He's known for his ability to make anything out of nothing. His fabrication and welding skills are remarkable. He's an artist who works in a wide range of mediums and she is someone who isn't afraid to do whatever it takes to restore a car and make it look spectacular.
EJ and Amy Fitzgerald, the co-owners of Cool Hand Customs in Middleton, WI, recently celebrated their company's 10th anniversary. It hasn't been an easy ride, but by working hard and leveraging their stellar reputation, this couple is now firing on all cylinders and garnering rave reviews from their sponsors and satisfied clients.
A mega-talented duo, the couple fell into car restoration after working in construction remodeling homes for many years. When the economy imploded in 2008, Amy and EJ---with a 3-year old at home---decided to take out a loan and start Cool Hand Customs.
"We borrowed $13,000 and started the business in our 400-square-foot garage at home," Amy said. "We decided we might as well take a leap of faith and chase our passions. Back then, we primarily restored and painted motorcycles and did very well because EJ is a talented airbrush artist. He sees the world in 4-D just like our daughter, Jade, does. But I don't, so we play different roles within the company and complement each other very well. I have always been a huge car buff and he is a motorcycle guy, so we started by working on motorcycles and then went on to building cars, and it just kind of worked out."
Six months after opening its doors, Cool Hand Customs went to its first SEMA Show with a large extended cab Dualie they painted for a client. Things have gotten better for the company ever since.
"We realized right then that this is where we wanted and deserved to be, so we really stepped up our game and took it to the next level," Amy said. "The American flag that EJ painted on this vehicle is so realistic, it's remarkable. It got a lot of attention. When we got home, we moved into a 4,000-square-foot facility and now we're actually growing too big for that space and need to move again."
Cool Hand Customs was chosen as one of 25 golden ticket winners when its truck was chosen at last year's SEMA Show while on display in the E3 Spark Plugs Booth and then invited to participate in the OPTIMA Ultimate Street Car Challenge Invitational. Their orange 1941 Dodge pickup was featured at the Las Vegas Speedway as part of the festivities.
"It was a lot of fun and we were so excited when we got the opportunity to participate in the OUSCI and really show that the SEMA vehicle could perform on the street and in road courses,” Amy said. “Now we can't wait to participate in more auto cross and road rally events. It was a real honor to be considered as one of the best 25 street-worthy show cars at SEMA and it really provided us with a lot of momentum from this event."
Ten years after their first involvement in SEMA, Amy is playing an integral role within the organization and proud of it. She currently sits on the ARMO/Automotive Restoration Market Organization Council and on the ETTN/Emerging Trends and Technology Network Cross Council Sub Committee and is also part of the SEMA Scholarship Committee to review applications to award SEMA scholarships.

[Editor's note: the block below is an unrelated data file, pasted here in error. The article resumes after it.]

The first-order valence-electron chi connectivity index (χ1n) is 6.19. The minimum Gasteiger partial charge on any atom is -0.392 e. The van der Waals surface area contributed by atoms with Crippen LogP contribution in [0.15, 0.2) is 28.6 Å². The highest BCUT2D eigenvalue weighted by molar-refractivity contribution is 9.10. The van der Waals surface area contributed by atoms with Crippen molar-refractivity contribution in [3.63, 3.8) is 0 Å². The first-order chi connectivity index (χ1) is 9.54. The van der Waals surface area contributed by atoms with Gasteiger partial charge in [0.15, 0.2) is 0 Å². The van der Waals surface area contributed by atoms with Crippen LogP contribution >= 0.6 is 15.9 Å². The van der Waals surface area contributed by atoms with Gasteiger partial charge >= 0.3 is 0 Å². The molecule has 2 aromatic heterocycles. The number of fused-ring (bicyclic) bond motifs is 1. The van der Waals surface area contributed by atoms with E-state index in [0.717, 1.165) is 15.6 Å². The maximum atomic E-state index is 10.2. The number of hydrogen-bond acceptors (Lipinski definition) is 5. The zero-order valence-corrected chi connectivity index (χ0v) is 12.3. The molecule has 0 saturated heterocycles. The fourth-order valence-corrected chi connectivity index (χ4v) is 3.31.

"When I was sitting at that first banquet, it really hit me: ‘Wow, we have arrived,’" Amy said. "Now I sit on two SEMA councils and am on one committee and want to be as involved as I possibly can because I love this industry so much. If I can give back in any way, I want to do it."
Amy also participated in a few all-women builds, including a 1969 AMX and recently a 1957 pickup with Bogi's Garage. Bogi’s Garage is a shop owned and operated by Bogi Lateiner, host of Velocity’s “All Girls Garage.”
"Ninety women working on these types of projects is so inspiring and really empowering," she said. "The teamwork and talent that goes into these vehicle builds is something I want to do as much as I possibly can."
As her husband's "second hands" Amy loves what they create and never tires of the frenetic pace and hard work involved.
"We really work well together and the work is exciting every day," she said. "I lead on wiring, interior design and installation, and EJ leads when it comes to the airbrushing, welding and metal fabrication work. Together we fabricate, install and build the mechanicals, body work, paint, assembly, etc., and produce ‘drivers’ that our customers are proud to display and drive across country if they want. We are a two-person shop with no employees, so it is just us each day working together. Sure, we do butt heads now and then, but we both live and breathe this work and enjoy it tremendously. It's not all roses and fun, especially when deadlines are approaching, and some days we work 16 hours straight. We're really blessed because we're equally driven to succeed at this business and take pride in our work."
With a workload of roughly five cars annually and other smaller jobs like occasional motorcycle builds and painting, miscellaneous painting projects and repairs on customs and classics along the way, Cool Hand Customs is currently working on its third SEMA vehicle. Amy has seen more and more women get involved in the show and is excited to see the evolution firsthand.
"When we went to our first SEMA 10 years ago, there were literally no lines for the ladies' bathroom, but it's no longer the case,” she said. “More women are participating, and not just on the marketing side of the industry. They want to be hands-on and we love to network, rely on each other and support each other. Participating in these all-female builds is a great way to achieve that. We're so fortunate to be doing what we do and it's become a huge part of our lives, so we would not trade this for anything else!"